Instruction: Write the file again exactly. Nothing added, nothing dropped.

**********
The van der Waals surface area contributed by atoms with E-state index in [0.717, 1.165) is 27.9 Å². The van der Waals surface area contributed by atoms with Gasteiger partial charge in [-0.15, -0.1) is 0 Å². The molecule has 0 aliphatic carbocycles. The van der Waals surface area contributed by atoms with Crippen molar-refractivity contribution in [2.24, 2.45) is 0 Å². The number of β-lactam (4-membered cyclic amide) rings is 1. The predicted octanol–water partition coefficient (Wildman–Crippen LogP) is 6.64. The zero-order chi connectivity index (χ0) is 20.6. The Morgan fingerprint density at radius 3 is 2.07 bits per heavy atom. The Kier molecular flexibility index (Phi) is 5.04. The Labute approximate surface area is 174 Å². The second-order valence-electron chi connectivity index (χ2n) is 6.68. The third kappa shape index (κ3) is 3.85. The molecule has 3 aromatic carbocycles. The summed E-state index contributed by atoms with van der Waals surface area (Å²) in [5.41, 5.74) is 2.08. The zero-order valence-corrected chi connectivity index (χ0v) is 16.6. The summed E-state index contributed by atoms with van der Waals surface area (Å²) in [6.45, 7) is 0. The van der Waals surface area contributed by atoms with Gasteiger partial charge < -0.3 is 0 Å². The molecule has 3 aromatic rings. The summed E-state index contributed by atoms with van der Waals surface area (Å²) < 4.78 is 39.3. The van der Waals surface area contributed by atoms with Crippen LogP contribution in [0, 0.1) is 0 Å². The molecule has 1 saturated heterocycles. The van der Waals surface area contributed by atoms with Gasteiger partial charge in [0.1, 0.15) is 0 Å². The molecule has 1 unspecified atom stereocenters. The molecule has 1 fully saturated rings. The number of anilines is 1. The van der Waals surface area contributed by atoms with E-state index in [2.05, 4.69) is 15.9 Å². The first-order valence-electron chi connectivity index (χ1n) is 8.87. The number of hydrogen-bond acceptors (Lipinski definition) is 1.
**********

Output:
The van der Waals surface area contributed by atoms with E-state index in [0.717, 1.165) is 27.9 Å². The van der Waals surface area contributed by atoms with Gasteiger partial charge in [-0.15, -0.1) is 0 Å². The molecule has 0 aliphatic carbocycles. The van der Waals surface area contributed by atoms with Crippen molar-refractivity contribution in [2.24, 2.45) is 0 Å². The number of β-lactam (4-membered cyclic amide) rings is 1. The predicted octanol–water partition coefficient (Wildman–Crippen LogP) is 6.64. The zero-order chi connectivity index (χ0) is 20.6. The Morgan fingerprint density at radius 3 is 2.07 bits per heavy atom. The Kier molecular flexibility index (Phi) is 5.04. The Labute approximate surface area is 174 Å². The second-order valence-electron chi connectivity index (χ2n) is 6.68. The third kappa shape index (κ3) is 3.85. The molecule has 3 aromatic carbocycles. The summed E-state index contributed by atoms with van der Waals surface area (Å²) in [5.41, 5.74) is 2.08. The zero-order valence-corrected chi connectivity index (χ0v) is 16.6. The summed E-state index contributed by atoms with van der Waals surface area (Å²) in [6.45, 7) is 0. The van der Waals surface area contributed by atoms with Gasteiger partial charge < -0.3 is 0 Å². The molecule has 3 aromatic rings. The summed E-state index contributed by atoms with van der Waals surface area (Å²) < 4.78 is 39.3. The van der Waals surface area contributed by atoms with Crippen LogP contribution in [0, 0.1) is 0 Å². The molecule has 1 saturated heterocycles. The van der Waals surface area contributed by atoms with Gasteiger partial charge in [0.1, 0.15) is 0 Å². The molecule has 1 unspecified atom stereocenters. The molecule has 1 fully saturated rings. The number of anilines is 1. The van der Waals surface area contributed by atoms with E-state index in [2.05, 4.69) is 15.9 Å². The first-order valence-electron chi connectivity index (χ1n) is 8.87. The number of hydrogen-bond acceptors (Lipinski definition) is 1.